so, this is why they turn to bluesrock....
Tue Sep 21 01:16:46 EDT 2004
I know what to use a single capo for, although I've never used one. I
guess it would be great for using those open string riffs in different
keys--in fact I just had an idea for a different eay of doing one of my
tunes--I may have to go out and buy one of them pesky contraptions.
I can understand the multiples if they all have different spcers in them,
so that you could change the open tunings, but wouldn't that take almost
as much time as just changing the tuning?
my motto is K.I.S.S--clutz that I am, just changing to a diffrent harp is
> P.W. Fenton wrote:
>> At 05:29 PM 9/20/2004 -0600, maurice richard libby wrote...
>>> I've never
>>> actually used a capo for anything. What is the function of multiple
>> I've never done it either, but I can see instantly that you could quickly
>> create different open tunings onstage.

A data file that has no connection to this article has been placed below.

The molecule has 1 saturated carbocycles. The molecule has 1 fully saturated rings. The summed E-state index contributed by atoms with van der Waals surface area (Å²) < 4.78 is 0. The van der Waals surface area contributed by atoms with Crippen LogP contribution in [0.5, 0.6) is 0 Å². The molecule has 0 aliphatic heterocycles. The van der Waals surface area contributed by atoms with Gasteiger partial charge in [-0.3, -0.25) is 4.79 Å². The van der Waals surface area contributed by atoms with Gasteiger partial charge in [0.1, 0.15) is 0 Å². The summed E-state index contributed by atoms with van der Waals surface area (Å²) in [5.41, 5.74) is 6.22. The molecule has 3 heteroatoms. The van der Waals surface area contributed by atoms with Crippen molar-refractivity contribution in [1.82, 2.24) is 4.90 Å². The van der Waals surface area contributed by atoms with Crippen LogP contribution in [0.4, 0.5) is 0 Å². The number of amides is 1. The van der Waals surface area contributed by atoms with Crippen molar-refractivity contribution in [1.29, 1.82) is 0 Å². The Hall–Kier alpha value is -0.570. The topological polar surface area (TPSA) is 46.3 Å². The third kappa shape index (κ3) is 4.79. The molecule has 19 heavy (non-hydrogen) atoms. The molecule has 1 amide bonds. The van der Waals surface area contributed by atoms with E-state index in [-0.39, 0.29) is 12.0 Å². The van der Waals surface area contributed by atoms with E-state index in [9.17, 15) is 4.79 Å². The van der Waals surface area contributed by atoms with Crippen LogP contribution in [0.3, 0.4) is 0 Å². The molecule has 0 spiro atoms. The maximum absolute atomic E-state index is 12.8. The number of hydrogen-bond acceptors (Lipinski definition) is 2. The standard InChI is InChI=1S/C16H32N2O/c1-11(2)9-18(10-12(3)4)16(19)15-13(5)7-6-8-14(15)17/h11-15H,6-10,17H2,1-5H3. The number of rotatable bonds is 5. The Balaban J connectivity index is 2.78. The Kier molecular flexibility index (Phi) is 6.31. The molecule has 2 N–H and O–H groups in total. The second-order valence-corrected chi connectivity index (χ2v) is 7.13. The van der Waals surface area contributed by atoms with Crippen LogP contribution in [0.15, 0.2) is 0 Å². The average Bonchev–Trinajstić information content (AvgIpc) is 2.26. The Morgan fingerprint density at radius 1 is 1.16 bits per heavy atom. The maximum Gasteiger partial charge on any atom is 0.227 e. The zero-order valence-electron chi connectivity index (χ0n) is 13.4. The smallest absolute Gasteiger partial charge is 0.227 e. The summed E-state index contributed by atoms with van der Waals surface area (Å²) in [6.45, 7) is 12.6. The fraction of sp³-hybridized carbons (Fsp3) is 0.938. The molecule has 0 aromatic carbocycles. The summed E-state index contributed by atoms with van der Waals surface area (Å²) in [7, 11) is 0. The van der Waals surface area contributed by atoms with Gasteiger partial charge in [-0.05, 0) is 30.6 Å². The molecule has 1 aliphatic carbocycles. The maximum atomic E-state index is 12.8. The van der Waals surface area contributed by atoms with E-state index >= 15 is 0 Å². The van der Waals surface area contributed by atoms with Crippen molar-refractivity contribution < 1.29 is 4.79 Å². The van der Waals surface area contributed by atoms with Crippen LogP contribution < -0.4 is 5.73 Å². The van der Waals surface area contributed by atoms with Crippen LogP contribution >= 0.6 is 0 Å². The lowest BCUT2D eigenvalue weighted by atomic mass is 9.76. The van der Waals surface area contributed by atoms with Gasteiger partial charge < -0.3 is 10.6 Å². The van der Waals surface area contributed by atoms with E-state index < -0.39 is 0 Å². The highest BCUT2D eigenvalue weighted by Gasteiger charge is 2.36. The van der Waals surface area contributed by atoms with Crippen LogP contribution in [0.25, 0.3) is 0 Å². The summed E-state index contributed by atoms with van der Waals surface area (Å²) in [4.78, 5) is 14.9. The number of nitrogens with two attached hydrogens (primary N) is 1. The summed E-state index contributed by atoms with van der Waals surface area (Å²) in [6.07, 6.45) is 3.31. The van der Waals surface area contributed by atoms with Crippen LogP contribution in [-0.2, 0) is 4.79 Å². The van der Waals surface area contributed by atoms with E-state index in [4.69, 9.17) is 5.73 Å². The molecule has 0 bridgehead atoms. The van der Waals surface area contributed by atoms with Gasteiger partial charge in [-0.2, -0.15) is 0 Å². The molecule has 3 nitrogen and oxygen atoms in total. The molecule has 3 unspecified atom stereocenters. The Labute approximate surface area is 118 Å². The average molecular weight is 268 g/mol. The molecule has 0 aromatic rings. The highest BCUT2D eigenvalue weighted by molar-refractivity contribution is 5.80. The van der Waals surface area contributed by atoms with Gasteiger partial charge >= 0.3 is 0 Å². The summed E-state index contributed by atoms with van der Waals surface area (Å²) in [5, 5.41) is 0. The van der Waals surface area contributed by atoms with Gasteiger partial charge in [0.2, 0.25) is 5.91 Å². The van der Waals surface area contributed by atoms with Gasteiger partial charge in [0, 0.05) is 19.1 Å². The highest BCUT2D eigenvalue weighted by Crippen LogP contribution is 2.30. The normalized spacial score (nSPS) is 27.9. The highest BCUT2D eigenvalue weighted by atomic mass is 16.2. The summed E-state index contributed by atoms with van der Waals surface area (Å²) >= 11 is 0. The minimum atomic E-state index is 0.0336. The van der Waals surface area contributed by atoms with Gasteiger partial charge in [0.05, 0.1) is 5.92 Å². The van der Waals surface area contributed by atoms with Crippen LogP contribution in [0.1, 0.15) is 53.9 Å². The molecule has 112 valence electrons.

>> P.W. Fenton
>> New Port Richey, FL
>> http://BluesLand.Net - A comprehensive network of Blues related resources
> It looks like the capos in the picture are covering all the strings but
if they have slots like autoharp felts? Hmm...sounds too complicated
> to MRL:
> BTW, a single capo lets you get the sound of open strings in a key where
there are none (play ragtime C in Eb) or get particular first position
effects in another key where they aren't available easily in first
postion (play A country blues runs in C.) Or if you're Albert Collins,
it makes the guitar sound the way you want it to.
> Hear Barrelhouse Solly on the internet--that's me
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